One of our early priorities was having access to water.  There was a well on the property but at that time there was no pump to retrieve the water – it was simply a capped well. Since there was no electricity on the property, and that was not a priority, we purchased a hand pump suitable for deep wells and then had the company that drilled the well come out to install the pipes that were needed to hook up the hand pump.

Another thing we needed to do was to protect the well head. It was in an open area and we feared it was at risk of being hit and damaged by some type of vehicle. We purchased a galvanized metal ring and placed it around the outside of the well head then filled the rest of the ring with white stone. It then seemed to be a good area for a flower garden so in the fall we planted tulip bulbs.

The pictures below are what it looked like one spring day in 2012.

100_0621

The following day when I arrived at the farm the deer had eaten all of the blossoms off of the tulips and all that remained were stems and leaves. I wanted to cry.

100_0620

In the fall of 2012 we decided to have a pond dug. My husband and I have done the majority of the landscaping and building on the farm. Only twice have we called in professionals to do work which was beyond our abilities. The first was digging the pond. The second was building the barn last June.

102_0680While it was necessary to have excavators do the digging, the design of the pond was ours. We spent hours talking about the layout, measuring, staking, then cording off the area that was to be dug out. They needed to stay a certain distance from the tree line on the west side of the property and a certain distance from the well. They were given explicit instructions and my husband was on-site most of the time the work was being done to assure that our expectations were met.

102_0929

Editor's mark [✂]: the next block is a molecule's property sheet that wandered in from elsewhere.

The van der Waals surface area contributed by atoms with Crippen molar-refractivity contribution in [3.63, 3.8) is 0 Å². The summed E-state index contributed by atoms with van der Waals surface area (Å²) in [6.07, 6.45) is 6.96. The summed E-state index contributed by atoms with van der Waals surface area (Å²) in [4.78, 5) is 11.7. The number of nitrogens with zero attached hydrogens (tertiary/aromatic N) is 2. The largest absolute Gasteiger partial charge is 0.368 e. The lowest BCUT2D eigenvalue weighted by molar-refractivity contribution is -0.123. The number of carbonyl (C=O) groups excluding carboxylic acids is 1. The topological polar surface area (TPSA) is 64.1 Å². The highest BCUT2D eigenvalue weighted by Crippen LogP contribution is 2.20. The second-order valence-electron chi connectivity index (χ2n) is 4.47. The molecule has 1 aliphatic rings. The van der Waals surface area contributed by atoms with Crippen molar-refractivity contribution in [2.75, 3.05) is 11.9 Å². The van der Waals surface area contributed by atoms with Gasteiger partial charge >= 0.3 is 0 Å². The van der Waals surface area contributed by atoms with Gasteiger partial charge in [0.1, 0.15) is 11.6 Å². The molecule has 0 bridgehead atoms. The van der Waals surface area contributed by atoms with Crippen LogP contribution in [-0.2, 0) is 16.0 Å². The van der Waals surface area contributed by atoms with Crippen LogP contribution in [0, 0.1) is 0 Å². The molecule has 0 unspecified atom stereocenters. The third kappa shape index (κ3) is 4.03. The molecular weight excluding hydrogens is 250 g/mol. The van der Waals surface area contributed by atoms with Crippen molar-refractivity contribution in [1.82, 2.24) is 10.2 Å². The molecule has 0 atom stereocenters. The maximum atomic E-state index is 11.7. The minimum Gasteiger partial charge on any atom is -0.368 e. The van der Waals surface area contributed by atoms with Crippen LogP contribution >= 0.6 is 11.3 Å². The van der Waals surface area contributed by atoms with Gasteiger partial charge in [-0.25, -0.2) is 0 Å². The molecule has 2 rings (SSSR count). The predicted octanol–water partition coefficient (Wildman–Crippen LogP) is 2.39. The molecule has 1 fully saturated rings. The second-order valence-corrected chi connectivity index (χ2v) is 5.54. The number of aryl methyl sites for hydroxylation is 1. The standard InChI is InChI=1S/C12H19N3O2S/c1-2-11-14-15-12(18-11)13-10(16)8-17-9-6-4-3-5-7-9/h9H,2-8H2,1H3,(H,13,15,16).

The above photo was taken in the spring of 2013.

After the pond was dug my husband and I worked together to landscape the area. He brought in top soil with the tractor bucket and we raked it out. We used rocks that we found on the farm to build a retaining wall to prevent soil erosion. I can’t remember exactly what plants we put in at that time but I know they included lavender, salvia and thyme (all deer resistant plants by the way). We then purchased mulch and spread it.

102_0927

The large rock was one that was unearthed when the pond was being dug. My husband and I found it appealing so we decided to display it in the garden.

We ordered the windmill that spring. It was a bit pricey but would serve dual purposes. The first would be to pump life sustaining oxygen into the pond. The second was for watering plants during dry spells; so along with the windmill we purchased a pump that would pump water out of the pond. You can read about our off grid irrigation process here. After the windmill arrived my husband and I worked together to assemble it. We then invited family over for a windmill raising party.

Over the past few years the garden has continued to evolve. Many new plants have been added and most of what we have planted there has flourished.  I sometimes find it necessary to remove plants as well.

The photos below were taken over the past two years.

IMG_4411

 

IMG_5539

 

IMG_5537

 

IMG_5543

IMG_5608 (2)

Why A Prayer Garden?

Now that I have covered the “what is our prayer garden” and told you how it came to be I will address the Why. This is where I was most challenged when putting together this post.

I am not sure when the idea of a prayer garden first came to me or where I even first heard the term. It was likely something that I read about online because that is how we get a lot of information nowadays. I do remember that it was around the time when we were working on landscaping the garden area that I decided that making garden stepping stones was a craft I might enjoy. I experimented with making a couple that I gave away and one that I made that I wanted to place in our garden. 102_0942